My sons are nine and twelve, and they since they were quite young, they have asked endless questions about what is happening in the news. Lately I am starting to feel as if I simply don't know what to say to them any more. The world they are growing up in was already so crazy, and now it feels as if all sanity has been lost. I have already had to explain what happened in Ferguson, and how it is possible that events like this can happen in our country over and over again. I've had to explain a young girl getting shot in the head for wanting to learn to read and write. I've had to explain why, although we live in one of the richest countries in the world, many children here don't have healthcare or enough to eat or a safe place to live. I've had to explain Lance Armstrong and Alex Rodriguez. I've had to explain Tom Brady's destroying evidence and then escaping scot free with no consequences for his actions. I've had to explain that life is really not just, and this is not really the land of opportunity. I have to explain that even if they work ten times harder than my sons work, the children living in Trenton, only twenty miles down the river from where we live, will simply not have most of the opportunities that my sons will have. More than anything, I have had to explain grown-ups behaving badly.
And now I have to explain Donald Trump. This feels like an impossible feat some days. I really can't explain why someone would say the racist, sexist, xenophobic and just plain mean things that he says, and it is even harder for me to explain that he is so beloved by a large group of people in this country. Explaining why fear can lead to hate just feels like too complex a topic to dive into some mornings before I've even had a cup of tea. I really have to be on my game to explain a grown man behaving in all of the ways we have taught them never to behave. Thanks to Donald, I feel like I have to be on my game every day lately. I have to explain to my children that values like compassion, kindness and fairness really still are the most important values, even if every day they see adults behaving in ways that go against these values in every way possible.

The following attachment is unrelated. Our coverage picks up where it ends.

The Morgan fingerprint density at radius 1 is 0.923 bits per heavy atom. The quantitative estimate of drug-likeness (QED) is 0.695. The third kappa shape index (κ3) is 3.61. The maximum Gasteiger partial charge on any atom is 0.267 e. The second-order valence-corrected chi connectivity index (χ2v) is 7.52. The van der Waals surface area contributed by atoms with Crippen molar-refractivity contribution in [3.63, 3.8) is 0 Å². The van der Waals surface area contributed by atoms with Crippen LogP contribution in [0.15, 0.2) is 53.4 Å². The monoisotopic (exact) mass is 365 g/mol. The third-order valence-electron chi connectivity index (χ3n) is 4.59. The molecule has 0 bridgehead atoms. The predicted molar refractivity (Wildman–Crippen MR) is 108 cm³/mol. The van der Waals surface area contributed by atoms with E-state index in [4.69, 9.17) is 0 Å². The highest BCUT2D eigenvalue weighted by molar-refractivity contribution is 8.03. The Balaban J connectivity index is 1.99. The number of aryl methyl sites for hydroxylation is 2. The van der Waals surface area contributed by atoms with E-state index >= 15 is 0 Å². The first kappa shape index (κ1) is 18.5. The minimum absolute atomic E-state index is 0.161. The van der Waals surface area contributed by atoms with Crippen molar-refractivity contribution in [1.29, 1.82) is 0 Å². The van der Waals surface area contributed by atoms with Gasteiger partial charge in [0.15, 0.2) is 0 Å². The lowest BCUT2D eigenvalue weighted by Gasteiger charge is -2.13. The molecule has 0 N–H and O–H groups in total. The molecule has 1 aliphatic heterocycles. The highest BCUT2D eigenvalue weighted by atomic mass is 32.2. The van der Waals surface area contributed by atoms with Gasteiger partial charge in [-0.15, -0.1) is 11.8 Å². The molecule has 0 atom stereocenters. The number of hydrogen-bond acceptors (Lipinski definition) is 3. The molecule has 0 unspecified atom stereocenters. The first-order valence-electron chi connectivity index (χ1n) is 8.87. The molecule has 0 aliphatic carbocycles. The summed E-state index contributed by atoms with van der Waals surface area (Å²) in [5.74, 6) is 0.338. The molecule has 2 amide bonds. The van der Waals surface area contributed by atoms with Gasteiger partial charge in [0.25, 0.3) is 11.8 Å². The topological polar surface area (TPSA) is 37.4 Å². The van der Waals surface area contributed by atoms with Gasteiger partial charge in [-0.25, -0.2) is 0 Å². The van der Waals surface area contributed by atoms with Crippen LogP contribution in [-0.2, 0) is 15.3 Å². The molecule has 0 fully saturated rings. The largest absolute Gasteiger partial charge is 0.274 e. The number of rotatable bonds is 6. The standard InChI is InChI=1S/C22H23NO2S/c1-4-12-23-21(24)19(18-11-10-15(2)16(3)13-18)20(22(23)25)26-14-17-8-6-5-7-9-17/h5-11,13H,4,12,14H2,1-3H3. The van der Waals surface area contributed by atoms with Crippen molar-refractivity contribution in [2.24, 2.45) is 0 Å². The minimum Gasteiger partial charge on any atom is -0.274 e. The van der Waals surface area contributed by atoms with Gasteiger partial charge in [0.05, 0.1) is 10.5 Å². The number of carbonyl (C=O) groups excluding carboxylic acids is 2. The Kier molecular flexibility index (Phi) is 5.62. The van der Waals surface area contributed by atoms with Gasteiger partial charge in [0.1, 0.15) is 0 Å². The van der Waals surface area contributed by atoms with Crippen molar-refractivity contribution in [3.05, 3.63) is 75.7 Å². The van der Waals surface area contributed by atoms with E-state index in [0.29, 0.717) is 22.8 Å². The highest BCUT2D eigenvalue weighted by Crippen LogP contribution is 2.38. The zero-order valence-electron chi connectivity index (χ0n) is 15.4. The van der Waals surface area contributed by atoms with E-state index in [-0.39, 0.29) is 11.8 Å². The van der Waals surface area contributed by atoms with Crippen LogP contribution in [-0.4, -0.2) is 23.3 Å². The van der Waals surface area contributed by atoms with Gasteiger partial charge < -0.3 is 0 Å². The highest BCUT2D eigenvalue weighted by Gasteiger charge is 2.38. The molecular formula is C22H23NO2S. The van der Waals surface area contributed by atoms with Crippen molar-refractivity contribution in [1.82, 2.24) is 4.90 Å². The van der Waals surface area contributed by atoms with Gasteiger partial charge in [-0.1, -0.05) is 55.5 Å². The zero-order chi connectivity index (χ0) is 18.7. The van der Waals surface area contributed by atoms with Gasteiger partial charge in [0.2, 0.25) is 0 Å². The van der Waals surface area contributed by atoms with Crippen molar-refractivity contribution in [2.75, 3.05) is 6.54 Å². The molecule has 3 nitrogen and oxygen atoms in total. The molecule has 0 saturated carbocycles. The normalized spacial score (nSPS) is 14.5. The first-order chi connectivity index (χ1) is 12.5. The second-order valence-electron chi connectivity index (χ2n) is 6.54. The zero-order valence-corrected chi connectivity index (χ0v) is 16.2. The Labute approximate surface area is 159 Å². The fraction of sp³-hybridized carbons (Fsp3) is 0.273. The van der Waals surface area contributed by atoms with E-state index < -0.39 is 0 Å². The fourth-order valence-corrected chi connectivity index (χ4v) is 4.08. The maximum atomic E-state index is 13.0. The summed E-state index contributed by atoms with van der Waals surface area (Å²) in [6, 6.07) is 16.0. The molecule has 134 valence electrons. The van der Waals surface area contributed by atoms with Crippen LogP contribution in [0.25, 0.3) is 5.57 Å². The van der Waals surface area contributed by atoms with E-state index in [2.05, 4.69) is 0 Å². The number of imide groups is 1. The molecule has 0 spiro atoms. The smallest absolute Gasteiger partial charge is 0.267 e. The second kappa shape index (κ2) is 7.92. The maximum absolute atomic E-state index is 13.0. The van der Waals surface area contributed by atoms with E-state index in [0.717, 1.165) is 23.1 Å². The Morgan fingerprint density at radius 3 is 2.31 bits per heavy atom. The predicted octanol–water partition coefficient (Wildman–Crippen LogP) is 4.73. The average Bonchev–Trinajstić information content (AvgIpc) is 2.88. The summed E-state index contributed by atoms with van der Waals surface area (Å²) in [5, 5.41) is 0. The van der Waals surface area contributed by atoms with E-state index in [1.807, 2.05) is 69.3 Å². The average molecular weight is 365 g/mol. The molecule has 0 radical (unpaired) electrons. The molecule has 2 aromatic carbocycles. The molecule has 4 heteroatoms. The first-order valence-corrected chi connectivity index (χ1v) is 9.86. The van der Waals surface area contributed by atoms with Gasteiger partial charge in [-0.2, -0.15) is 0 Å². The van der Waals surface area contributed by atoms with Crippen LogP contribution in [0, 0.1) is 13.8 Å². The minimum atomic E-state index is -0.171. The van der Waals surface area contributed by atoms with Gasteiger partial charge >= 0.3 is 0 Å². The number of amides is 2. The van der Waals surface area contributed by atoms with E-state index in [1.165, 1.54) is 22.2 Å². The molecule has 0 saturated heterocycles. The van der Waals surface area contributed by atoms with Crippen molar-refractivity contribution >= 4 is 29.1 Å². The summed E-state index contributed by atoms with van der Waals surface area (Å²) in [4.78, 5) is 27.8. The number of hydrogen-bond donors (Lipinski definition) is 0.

I may be sugar coating my childhood, but I have memories of a much more optimistic time. My father was a reporter in the South during the civil rights movement. He followed Dr. Martin Luther King, Jr. from town to town in the South as he gave his speeches to crowds of people who hung on his every word--words of hope and love. He watched as peaceful demonstrators were attacked by police dogs and hoses. My father shared these stories with my older sister and me around the dinner table as we were growing up, and the stories were about the triumph of good over evil. Bad policemen kicked and stomped on young students and were then exposed to the world by the photos my father's collegues sent back to the papers. I was born in 1972, when the women's movement was in full swing. I grew up in Greenwich Village as the gay rights movement was gaining momentum a few blocks from my house. As a child, I had a wonderful sense that the world was changing, and it was all for the better. Little did I know that change is never linear.
So what can I do to stem the tide of negativity that surrounds my children? I can only do my best to model the values that mean the most to me. My husband and I have chosen jobs that value relationships and helping others over money. We include our children in the decisions that we make about which organizations we will donate money to every year, and we talk with our children about the great work that these organizations do to help people in this country and around the world. We focus on our children's compassionate behavior more than we do their accomplishments. We have chosen to raise our children in a community that values friends, family and supporting one another over achievement. Today the four of us walked to raise money for pediatric cancer research to support our friends who lost their beautiful, sweet daughter to cancer when she was in first grade with our older son. The crowd was filled with a sea of blue shirts bearing the name of our beloved friend. As we walked among thousands of people who had come to walk to support the people they love, my children were surrounded by adults who were showing compassion in the best possible way. My husband and I are just scratching the surface with our attempts to teach our children how to be decent people, and we have a long way to go. I know that tomorrow there will be more tough questions to answer. But, at least for today, I know my children understand what is most important in life. Donald can't take that away from us.